• Evidence of association between type 1 diabetes and exposure to enterovirus in Cuban children and adolescents Perspective

    Sarmiento, Luis; Cubas-Dueñas, Ileana; Cabrera-Rode, Eduardo

    Abstract in English:

    A possible etiologic role of enteroviruses for type 1 diabetes has been researched for 40 years, but evidence to date is inconclusive. This article summarizes new evidence from Cuban research supporting a role for enteroviruses, both in preclinical stages of autoimmune reactions against pancreatic β cells and at clinical onset, in a population with low type 1 diabetes incidence. Possible pathogenetic mechanisms are also discussed, such as acute cytolytic damage and molecular mimicry. Although direct causal effects of enteroviruses in type 1 diabetes are difficult to demonstrate, arguments supporting their role in type 1 diabetes pathogenesis should not be ignored; and confirmation could contribute to development of more effective preventive strategies.
  • Usefulness of nuclear cardiology techniques for silent ischemia detection in diabetics Perspective

    Peix, Amalia

    Abstract in English:

    Cardiovascular disease is the main cause of death for diabetics, and in many cases its presence is silent due to cardiac autonomic neuropathy. Thus, early diagnosis of coronary disease is essential, permitting proper risk stratification and appropriate therapy. This paper examines the usefulness of several noninvasive imaging techniques to study cardiovascular diseases in individuals with diabetes mellitus, with emphasis on nuclear cardiology, and proposes a diagnostic algorithm for detection of silent ischemia.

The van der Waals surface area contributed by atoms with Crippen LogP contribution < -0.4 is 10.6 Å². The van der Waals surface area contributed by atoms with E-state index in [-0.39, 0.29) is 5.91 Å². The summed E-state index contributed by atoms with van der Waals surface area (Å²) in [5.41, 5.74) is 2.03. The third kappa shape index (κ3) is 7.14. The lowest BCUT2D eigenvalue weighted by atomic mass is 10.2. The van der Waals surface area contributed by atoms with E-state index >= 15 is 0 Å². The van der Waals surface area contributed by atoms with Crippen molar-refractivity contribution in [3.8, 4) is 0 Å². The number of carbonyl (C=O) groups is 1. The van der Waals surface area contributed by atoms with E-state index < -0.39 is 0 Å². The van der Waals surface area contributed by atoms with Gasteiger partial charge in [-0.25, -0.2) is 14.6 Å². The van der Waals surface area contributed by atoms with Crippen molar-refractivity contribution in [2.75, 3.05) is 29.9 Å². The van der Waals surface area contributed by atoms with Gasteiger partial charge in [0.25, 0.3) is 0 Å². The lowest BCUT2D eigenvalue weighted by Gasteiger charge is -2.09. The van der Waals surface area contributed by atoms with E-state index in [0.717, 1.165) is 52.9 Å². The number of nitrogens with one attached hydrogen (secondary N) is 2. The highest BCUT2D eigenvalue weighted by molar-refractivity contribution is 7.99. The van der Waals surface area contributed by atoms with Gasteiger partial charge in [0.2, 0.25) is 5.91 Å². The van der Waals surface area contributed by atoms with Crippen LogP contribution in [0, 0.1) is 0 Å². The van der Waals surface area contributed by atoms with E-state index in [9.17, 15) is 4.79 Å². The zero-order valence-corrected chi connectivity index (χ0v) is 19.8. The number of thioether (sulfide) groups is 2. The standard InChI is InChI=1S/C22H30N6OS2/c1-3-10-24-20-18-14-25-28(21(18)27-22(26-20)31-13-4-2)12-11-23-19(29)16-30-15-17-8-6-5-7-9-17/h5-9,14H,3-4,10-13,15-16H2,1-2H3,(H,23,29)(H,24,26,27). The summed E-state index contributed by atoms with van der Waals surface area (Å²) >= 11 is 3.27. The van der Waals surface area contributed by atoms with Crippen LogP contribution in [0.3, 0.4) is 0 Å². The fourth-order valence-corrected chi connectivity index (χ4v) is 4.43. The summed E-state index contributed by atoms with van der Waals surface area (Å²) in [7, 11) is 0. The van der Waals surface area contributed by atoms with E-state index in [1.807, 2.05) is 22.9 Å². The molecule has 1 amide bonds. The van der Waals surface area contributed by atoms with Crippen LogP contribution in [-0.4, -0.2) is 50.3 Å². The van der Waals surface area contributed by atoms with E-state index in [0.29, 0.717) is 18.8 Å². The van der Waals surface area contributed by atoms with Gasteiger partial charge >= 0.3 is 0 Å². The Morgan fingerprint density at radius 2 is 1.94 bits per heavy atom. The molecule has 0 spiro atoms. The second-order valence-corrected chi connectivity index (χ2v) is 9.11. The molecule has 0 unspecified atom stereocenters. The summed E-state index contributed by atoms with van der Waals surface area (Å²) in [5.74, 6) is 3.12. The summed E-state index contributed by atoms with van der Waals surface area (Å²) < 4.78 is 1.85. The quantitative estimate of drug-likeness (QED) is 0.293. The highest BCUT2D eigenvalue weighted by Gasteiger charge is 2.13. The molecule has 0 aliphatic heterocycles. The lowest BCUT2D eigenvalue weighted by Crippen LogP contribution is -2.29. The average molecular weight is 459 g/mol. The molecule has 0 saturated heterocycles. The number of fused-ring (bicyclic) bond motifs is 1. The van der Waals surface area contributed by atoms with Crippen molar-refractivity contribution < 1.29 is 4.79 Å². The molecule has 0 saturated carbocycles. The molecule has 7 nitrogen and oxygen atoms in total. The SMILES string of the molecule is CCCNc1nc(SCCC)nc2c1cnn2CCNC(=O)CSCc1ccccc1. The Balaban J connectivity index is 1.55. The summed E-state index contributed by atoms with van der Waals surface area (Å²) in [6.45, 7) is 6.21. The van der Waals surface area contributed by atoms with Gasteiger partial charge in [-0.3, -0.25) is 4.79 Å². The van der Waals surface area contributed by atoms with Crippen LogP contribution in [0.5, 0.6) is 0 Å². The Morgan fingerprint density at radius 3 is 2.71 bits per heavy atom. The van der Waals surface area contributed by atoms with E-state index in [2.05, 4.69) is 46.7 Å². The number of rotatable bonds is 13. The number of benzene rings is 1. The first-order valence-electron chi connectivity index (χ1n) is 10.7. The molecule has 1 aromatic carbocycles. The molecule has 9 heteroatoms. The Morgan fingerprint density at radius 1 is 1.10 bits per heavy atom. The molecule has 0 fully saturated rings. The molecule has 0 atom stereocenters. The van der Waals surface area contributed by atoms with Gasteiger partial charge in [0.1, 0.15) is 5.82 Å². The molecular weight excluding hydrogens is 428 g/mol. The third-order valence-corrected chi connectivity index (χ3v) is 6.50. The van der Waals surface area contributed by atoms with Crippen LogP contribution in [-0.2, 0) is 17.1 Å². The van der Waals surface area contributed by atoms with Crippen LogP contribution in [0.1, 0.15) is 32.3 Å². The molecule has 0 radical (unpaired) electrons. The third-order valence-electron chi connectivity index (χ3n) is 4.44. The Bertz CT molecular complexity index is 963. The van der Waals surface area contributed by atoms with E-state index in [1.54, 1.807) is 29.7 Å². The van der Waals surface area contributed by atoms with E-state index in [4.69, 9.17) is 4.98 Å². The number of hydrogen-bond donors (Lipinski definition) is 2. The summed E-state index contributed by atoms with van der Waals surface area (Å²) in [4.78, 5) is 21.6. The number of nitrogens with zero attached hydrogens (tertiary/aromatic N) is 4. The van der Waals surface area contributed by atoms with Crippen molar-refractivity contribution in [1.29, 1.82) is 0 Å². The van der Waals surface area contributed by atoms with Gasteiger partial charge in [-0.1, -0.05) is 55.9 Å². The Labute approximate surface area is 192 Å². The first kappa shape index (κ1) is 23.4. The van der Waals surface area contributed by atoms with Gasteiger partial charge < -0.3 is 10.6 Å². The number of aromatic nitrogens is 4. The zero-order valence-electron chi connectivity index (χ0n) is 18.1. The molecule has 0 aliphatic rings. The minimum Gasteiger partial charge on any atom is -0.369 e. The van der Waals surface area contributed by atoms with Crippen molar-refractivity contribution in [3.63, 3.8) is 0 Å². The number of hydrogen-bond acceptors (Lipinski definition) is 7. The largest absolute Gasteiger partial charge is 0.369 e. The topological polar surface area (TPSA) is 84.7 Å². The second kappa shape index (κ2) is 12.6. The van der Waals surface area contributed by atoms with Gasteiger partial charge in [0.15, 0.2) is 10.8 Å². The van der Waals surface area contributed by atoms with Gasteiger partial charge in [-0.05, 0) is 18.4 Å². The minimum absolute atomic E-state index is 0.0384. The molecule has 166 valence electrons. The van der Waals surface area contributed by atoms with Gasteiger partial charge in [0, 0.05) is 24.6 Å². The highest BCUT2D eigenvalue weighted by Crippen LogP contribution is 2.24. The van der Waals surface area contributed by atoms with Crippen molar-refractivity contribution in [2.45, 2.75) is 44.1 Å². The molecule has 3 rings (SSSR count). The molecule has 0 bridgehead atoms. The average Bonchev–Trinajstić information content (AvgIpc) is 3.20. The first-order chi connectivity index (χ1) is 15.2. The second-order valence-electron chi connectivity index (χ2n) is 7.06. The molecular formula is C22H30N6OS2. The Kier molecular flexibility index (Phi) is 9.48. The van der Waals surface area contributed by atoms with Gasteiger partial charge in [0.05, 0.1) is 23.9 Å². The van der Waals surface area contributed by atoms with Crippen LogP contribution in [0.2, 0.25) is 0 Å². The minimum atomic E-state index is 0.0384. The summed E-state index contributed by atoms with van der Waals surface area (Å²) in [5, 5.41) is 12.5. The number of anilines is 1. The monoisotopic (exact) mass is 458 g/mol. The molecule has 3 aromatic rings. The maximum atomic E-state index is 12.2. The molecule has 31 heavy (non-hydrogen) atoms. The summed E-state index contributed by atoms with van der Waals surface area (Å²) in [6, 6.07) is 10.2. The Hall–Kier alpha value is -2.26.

• Oxidative stress and birth defects in infants of women with pregestational diabetes Perspective

    Clapés, Sonia; Fernández, Tammy; Suárez, Gipsis

    Abstract in English:

    Hyperglycemia characteristic of diabetes mellitus triggers pathological processes in fetal development of various structures such as the retina, peripheral nerves, renal glomerulus, and arterial and venous beds. Women with diabetes prior to conception have children with birth defects three to five times more frequently than women without diabetes. There is no specific pattern of birth defects, but the central nervous and cardiovascular systems are the most affected. Hyperglycemia leads to mitochrondrial superoxide radical production, which activates five metabolic pathways that mediate damage leading to diabetic embryopathy. Once oxidative stress is established, there is modification of gene expression controlling embryonic development in critical periods. Vitamin E application in animal models has greatly lowered occurrence of birth defects in embryonic and fetal stages, consistent with an etiologic role for oxidative stress in dysmorphogenesis. Effective metabolic control before and during pregnancy, achieved in Cuba by implementing programs for control of birth defects in children of diabetic pregnant women, has been found effective.
  • Cuban research in current international journals Abstracts

Medical Education Cooperation with Cuba Oakland - California - United States
E-mail: editors@medicc.org